In the past few years medicine and psychology have begun to recognize the fact that some people see themselves as if they are looking into a fun house mirror.  Most of us in Western society have been taught to be critical about our physicality and over the past 50 years or so to seek an unhealthy form of perfection that is almost impossible to achieve.  We therefore look at ourselves through a mirror that is slanted to make us find fault and dissatisfaction.  However there are those among us who are now being diagnosed as dysmorphic.  This means that their vision of themselves is so warped that they actually see what isn’t there.  They see imperfection where there is none, fat where there is very little spare anything including muscle, and ugliness when they have come close to achieving the cultural version of perfection.

But the warped mirror doesn’t just reflect our physical selves. We are taught that satisfaction, gratitude, and happiness lead to laziness and complacency.  We are taught that to achieve anything worth having we must be dissatisfied with what we have and strive for something greater.  Buy the next new electronic widget, get this seasons fashions, lease the newest car, get this for you kids so they won’t be behind the curve, etc, etc.  The vision of who we are to be and how we are to act is warped to fit consumerist values and political aims.  Valuing who you are and what you do is egotistical and selfish.  And for some facing the fact that nothing you do will ever achieve any goal as there will always be another goal causes them to stop trying to do anything.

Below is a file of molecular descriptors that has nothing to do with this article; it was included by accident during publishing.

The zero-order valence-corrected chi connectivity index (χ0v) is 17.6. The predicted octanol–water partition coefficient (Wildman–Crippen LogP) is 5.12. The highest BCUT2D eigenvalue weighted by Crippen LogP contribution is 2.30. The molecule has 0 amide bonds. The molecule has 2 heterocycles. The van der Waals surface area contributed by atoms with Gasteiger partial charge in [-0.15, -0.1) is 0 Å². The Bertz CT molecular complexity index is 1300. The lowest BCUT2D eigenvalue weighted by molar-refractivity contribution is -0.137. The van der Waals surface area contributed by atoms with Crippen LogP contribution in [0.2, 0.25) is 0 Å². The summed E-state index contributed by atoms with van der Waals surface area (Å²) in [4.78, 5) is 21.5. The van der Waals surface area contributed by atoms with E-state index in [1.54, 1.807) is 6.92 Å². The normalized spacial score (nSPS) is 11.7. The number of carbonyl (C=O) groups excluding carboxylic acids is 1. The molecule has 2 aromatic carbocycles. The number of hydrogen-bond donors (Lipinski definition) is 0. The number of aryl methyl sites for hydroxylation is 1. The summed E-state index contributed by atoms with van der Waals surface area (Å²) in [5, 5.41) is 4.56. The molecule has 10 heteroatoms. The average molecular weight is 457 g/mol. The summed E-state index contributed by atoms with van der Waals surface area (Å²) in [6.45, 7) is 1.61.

So what can be done?  Well, stop looking in a warped mirror.  Stop looking at a piece of glass made by someone else to see who you are.  We are social beings and as much as we need to trust and rely on ourselves we also need to rely on each other.  Look around you and see that each of us is a mirror for the other.  Don’t judge, but really look.  Look at the beauty in the imperfections.  Look at the effort being expended and see the good intentions behind it, even if the effort fails.  Look at all that can be learned from failing and perhaps you will begin to see that failing doesn’t make someone a failure.  Not trying certainly can, but that’s another matter.

Put down the warped mirror that reflects back assumed faults and flaws.  Go out into the world and see what there is to see.  The mirrors you find there might just reflect back the real you.  And that will be a wonder to behold.